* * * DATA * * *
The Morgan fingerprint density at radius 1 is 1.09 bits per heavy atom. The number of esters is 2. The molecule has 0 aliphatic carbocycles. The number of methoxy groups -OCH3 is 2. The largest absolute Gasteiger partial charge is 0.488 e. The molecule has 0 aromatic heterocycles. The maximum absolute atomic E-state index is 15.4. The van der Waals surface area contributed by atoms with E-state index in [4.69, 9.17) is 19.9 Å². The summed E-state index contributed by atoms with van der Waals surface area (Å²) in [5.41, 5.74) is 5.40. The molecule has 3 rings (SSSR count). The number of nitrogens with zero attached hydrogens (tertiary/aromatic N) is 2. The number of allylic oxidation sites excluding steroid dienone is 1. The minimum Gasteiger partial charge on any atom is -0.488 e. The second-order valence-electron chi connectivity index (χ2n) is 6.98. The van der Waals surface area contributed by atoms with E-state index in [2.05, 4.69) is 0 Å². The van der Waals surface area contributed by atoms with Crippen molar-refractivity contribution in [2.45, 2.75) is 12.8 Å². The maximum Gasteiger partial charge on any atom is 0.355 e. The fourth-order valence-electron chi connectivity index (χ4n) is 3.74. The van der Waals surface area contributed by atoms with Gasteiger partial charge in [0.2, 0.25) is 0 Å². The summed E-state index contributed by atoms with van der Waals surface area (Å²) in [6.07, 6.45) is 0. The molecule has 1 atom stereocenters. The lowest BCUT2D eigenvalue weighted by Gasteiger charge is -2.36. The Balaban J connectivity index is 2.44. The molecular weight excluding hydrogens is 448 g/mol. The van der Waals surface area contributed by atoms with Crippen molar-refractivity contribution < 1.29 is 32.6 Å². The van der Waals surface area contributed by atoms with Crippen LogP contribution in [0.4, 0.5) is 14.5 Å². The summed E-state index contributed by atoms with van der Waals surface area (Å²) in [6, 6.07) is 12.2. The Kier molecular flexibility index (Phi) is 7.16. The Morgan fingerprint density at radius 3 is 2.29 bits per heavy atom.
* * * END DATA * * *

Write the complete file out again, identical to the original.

The Morgan fingerprint density at radius 1 is 1.09 bits per heavy atom. The number of esters is 2. The molecule has 0 aliphatic carbocycles. The number of methoxy groups -OCH3 is 2. The largest absolute Gasteiger partial charge is 0.488 e. The molecule has 0 aromatic heterocycles. The maximum absolute atomic E-state index is 15.4. The van der Waals surface area contributed by atoms with E-state index in [4.69, 9.17) is 19.9 Å². The summed E-state index contributed by atoms with van der Waals surface area (Å²) in [5.41, 5.74) is 5.40. The molecule has 3 rings (SSSR count). The number of nitrogens with zero attached hydrogens (tertiary/aromatic N) is 2. The number of allylic oxidation sites excluding steroid dienone is 1. The minimum Gasteiger partial charge on any atom is -0.488 e. The second-order valence-electron chi connectivity index (χ2n) is 6.98. The van der Waals surface area contributed by atoms with E-state index in [2.05, 4.69) is 0 Å². The van der Waals surface area contributed by atoms with Crippen molar-refractivity contribution in [2.45, 2.75) is 12.8 Å². The maximum Gasteiger partial charge on any atom is 0.355 e. The fourth-order valence-electron chi connectivity index (χ4n) is 3.74. The van der Waals surface area contributed by atoms with Gasteiger partial charge in [0.2, 0.25) is 0 Å². The summed E-state index contributed by atoms with van der Waals surface area (Å²) in [6.07, 6.45) is 0. The molecule has 1 atom stereocenters. The lowest BCUT2D eigenvalue weighted by Gasteiger charge is -2.36. The Balaban J connectivity index is 2.44. The molecular weight excluding hydrogens is 448 g/mol. The van der Waals surface area contributed by atoms with Crippen molar-refractivity contribution < 1.29 is 32.6 Å². The van der Waals surface area contributed by atoms with Crippen LogP contribution in [0.4, 0.5) is 14.5 Å². The summed E-state index contributed by atoms with van der Waals surface area (Å²) in [6, 6.07) is 12.2. The Kier molecular flexibility index (Phi) is 7.16. The Morgan fingerprint density at radius 3 is 2.29 bits per heavy atom.